I work with families every day who have toddlers who aren’t talking yet. This has allowed me to see how different parents interact with their children. Parents are always loving and well intentioned. They often just want to show what their toddler can do and how smart they are! But one of the most common things that I see is parents who ask their kids lots of questions: “What’s this?” “What’s that?” “Can you say ball?”
What typically happens when kids are asked these questions, is that they ignore their parents and just do their own thing! Maybe you’ve experienced this, and noticed that your child just won’t say the word, no matter how many times you’ve asked!
The thing is that if we are constantly testing our children, this puts pressure on them to perform. This can be daunting, especially if they don’t have many words yet and talking is really hard for them! Just because they’ve said the word once or twice, doesn’t mean it’s easy for them to say it whenever you ask them to.
If you are the type of parent who asks a lot of questions, I recommend trying to reduce your questions. Here are my five tips for reducing questions and what to do instead:
1. Turn Questions Into Comments
Instead of asking a question, make a comment. Kids learn language by hearing language. When you are asking a question, you are missing out on opportunities to flood their brains with language! The more language a child hears, the better they will be able to understand. The more they understand, the better they will be able to use those words to communicate.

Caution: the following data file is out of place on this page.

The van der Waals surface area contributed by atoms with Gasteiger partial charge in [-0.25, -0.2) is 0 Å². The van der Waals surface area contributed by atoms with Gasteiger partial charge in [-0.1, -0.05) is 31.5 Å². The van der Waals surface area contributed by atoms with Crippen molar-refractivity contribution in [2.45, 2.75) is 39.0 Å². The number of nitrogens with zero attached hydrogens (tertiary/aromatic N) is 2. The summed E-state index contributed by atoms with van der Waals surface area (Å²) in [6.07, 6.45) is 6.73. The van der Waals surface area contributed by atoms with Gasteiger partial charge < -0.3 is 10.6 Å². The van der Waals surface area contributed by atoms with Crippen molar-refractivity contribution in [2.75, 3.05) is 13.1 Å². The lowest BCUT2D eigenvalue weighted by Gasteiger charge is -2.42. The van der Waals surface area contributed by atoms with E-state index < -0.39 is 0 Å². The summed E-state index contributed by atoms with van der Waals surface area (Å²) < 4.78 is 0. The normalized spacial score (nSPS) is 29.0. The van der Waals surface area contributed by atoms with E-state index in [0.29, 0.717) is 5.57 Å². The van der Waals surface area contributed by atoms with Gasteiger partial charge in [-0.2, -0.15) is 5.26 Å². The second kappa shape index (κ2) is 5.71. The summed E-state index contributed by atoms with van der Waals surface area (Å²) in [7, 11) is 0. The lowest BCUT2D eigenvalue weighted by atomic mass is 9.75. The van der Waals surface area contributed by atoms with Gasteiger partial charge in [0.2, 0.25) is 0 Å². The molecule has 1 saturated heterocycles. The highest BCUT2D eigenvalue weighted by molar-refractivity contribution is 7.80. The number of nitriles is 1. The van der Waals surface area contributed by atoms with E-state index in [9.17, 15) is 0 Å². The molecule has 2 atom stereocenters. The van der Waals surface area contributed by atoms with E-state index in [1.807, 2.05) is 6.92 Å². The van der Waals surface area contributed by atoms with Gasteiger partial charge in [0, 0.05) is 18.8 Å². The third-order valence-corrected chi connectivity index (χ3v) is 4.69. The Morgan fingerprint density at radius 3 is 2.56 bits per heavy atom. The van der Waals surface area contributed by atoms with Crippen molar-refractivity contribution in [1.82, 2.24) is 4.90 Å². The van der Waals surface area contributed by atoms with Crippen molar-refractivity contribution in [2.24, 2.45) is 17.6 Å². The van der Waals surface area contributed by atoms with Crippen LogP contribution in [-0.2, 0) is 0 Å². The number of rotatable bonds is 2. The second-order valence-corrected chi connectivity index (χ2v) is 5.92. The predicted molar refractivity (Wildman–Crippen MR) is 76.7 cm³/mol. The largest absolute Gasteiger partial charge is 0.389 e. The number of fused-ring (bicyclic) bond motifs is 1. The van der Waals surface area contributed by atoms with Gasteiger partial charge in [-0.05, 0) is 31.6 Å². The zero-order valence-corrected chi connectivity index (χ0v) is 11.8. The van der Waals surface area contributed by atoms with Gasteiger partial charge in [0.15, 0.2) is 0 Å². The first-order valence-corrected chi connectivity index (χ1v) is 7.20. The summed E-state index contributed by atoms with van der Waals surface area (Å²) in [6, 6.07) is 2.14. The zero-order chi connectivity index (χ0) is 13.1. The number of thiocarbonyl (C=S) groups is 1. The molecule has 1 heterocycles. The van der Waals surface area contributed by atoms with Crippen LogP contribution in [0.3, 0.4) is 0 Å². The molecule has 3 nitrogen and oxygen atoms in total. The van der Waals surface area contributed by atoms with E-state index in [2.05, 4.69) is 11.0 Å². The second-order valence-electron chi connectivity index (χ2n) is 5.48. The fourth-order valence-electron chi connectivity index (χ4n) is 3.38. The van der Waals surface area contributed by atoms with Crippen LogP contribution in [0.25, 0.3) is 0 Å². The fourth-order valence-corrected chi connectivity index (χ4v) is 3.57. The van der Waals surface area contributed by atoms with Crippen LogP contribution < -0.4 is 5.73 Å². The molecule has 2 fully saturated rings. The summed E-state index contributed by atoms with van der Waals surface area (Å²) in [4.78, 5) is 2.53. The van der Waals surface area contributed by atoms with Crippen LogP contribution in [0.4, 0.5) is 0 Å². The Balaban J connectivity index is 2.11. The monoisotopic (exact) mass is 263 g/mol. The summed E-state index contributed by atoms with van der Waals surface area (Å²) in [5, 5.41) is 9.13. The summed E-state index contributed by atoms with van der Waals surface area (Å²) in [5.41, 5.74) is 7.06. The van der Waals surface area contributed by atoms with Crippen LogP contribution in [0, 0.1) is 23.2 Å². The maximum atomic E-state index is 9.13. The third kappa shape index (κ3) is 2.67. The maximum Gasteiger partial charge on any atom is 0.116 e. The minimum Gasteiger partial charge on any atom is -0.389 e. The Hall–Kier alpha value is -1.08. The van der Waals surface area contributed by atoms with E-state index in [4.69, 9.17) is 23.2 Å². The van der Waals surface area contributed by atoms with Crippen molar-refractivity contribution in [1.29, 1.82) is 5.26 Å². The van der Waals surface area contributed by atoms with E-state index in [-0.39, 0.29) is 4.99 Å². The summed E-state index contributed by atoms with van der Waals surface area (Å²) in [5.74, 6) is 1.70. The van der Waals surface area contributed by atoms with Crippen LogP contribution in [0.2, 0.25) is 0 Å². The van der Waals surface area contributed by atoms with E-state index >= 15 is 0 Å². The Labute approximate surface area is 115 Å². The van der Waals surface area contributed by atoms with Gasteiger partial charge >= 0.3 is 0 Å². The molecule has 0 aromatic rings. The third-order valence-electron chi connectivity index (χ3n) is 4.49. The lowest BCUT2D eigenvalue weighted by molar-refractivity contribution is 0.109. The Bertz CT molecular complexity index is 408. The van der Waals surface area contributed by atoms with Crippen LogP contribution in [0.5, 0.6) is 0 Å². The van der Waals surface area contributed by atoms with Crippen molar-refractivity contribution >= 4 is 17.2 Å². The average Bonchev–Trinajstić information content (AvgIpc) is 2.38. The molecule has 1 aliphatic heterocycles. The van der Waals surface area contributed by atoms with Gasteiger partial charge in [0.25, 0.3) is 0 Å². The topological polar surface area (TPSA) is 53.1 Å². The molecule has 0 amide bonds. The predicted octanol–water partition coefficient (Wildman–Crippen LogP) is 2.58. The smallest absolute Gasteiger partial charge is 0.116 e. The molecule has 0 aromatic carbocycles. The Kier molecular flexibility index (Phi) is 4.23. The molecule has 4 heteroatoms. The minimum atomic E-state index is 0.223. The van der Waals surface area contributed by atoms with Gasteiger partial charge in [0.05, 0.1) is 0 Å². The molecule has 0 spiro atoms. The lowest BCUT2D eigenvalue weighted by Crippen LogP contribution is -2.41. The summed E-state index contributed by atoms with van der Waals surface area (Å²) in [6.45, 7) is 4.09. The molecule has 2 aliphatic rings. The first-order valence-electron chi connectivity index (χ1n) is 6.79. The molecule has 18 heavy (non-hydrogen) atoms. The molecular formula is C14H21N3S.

2. Use short, grammatically correct phrases
We want to speak in short phrases that are grammatically correct. If your sentences are too long, your child will have difficulty hearing the individual words. Instead of saying “That’s a big, red ball. You really like playing with that ball, don’t you?” We want to simplify our speech by saying something like, “Ball! Throw the ball! Get your ball!” Notice we’re not saying “throw ball” or “get ball”. We want to give them a good grammatical foundation so they are able to use appropriate grammar later on. By using short, grammatically correct phrases, you will be helping your child learn and understand new words.
3. Repeat and emphasize key words
You can help highlight new words by repeating and emphasizing the word. Like in the previous example, we are repeating and emphasizing the word “ball”: “Ball! Throw the ball! Get your ball!” You can use the same word may times during an interaction to help your child understand the meaning of the word and eventually learn to say it.
4. Give them a turn
We don’t want to be commenting so much that we are dominating the conversation! Just like we take turns when we are talking to a friend, we want to give our child a turn to communicate. Just because your little one isn’t talking yet, doesn’t mean they are not communicating with you. They might take their turn by looking at you, showing you the ball, making a sound or a gesture. Make sure you give them time to respond so they can be an active participant in the conversation.
5. Make it fun!
Kids are more likely to copy you if you have their attention and they are interested in what you are doing. The best way of doing this is to be silly and fun! Get on the floor and play with them. Be silly by putting a block on your head. Say “fall down!” when it falls off. Repeat this many times if they think it’s funny! Your child will be more engaged if they are having fun, so don’t be afraid to be silly.
By reducing questions, it can allow your child to hear more meaningful language. Now, we don’t need to eliminate all questions, because questions are an important part of language that your child needs to learn too. But by reducing “testing” questions (“what’s that?” “can you say ball”), it helps keep your child engaged in the interaction, increases their understanding of words, and gives them opportunities to copy new words.